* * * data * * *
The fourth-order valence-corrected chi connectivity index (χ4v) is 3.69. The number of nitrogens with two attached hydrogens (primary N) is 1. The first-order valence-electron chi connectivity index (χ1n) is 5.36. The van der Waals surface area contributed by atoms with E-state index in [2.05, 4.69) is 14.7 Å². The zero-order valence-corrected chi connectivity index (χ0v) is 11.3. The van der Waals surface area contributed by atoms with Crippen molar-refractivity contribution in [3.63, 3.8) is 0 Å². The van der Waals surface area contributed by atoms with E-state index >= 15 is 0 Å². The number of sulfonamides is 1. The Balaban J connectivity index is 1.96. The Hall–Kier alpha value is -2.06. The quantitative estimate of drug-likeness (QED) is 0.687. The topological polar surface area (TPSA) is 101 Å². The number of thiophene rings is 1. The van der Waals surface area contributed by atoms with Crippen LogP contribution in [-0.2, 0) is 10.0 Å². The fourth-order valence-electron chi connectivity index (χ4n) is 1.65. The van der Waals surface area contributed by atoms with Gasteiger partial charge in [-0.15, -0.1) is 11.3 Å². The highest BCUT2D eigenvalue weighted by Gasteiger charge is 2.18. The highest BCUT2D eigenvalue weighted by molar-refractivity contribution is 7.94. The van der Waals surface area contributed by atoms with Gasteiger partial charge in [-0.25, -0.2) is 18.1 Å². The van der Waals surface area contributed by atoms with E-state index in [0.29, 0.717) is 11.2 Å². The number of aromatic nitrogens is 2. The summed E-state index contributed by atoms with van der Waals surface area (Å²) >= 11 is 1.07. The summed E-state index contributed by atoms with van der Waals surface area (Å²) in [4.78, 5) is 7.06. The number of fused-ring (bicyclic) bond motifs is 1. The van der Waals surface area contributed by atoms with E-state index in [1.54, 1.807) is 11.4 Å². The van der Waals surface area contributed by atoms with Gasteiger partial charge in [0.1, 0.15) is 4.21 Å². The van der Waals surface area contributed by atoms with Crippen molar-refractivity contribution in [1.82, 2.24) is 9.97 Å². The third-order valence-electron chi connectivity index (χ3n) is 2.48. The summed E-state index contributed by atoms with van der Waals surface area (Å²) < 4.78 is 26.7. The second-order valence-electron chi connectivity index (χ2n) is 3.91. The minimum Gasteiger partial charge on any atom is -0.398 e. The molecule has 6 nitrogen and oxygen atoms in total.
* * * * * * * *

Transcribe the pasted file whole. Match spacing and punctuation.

The fourth-order valence-corrected chi connectivity index (χ4v) is 3.69. The number of nitrogens with two attached hydrogens (primary N) is 1. The first-order valence-electron chi connectivity index (χ1n) is 5.36. The van der Waals surface area contributed by atoms with E-state index in [2.05, 4.69) is 14.7 Å². The zero-order valence-corrected chi connectivity index (χ0v) is 11.3. The van der Waals surface area contributed by atoms with Crippen molar-refractivity contribution in [3.63, 3.8) is 0 Å². The van der Waals surface area contributed by atoms with E-state index >= 15 is 0 Å². The number of sulfonamides is 1. The Balaban J connectivity index is 1.96. The Hall–Kier alpha value is -2.06. The quantitative estimate of drug-likeness (QED) is 0.687. The topological polar surface area (TPSA) is 101 Å². The number of thiophene rings is 1. The van der Waals surface area contributed by atoms with Crippen LogP contribution in [-0.2, 0) is 10.0 Å². The fourth-order valence-electron chi connectivity index (χ4n) is 1.65. The van der Waals surface area contributed by atoms with Gasteiger partial charge in [-0.15, -0.1) is 11.3 Å². The highest BCUT2D eigenvalue weighted by Gasteiger charge is 2.18. The highest BCUT2D eigenvalue weighted by molar-refractivity contribution is 7.94. The van der Waals surface area contributed by atoms with Gasteiger partial charge in [-0.25, -0.2) is 18.1 Å². The van der Waals surface area contributed by atoms with E-state index in [0.29, 0.717) is 11.2 Å². The number of aromatic nitrogens is 2. The summed E-state index contributed by atoms with van der Waals surface area (Å²) >= 11 is 1.07. The summed E-state index contributed by atoms with van der Waals surface area (Å²) in [4.78, 5) is 7.06. The number of fused-ring (bicyclic) bond motifs is 1. The van der Waals surface area contributed by atoms with E-state index in [1.54, 1.807) is 11.4 Å². The van der Waals surface area contributed by atoms with Gasteiger partial charge in [0.1, 0.15) is 4.21 Å². The van der Waals surface area contributed by atoms with Crippen molar-refractivity contribution in [1.82, 2.24) is 9.97 Å². The third-order valence-electron chi connectivity index (χ3n) is 2.48. The summed E-state index contributed by atoms with van der Waals surface area (Å²) < 4.78 is 26.7. The second-order valence-electron chi connectivity index (χ2n) is 3.91. The minimum Gasteiger partial charge on any atom is -0.398 e. The molecule has 6 nitrogen and oxygen atoms in total.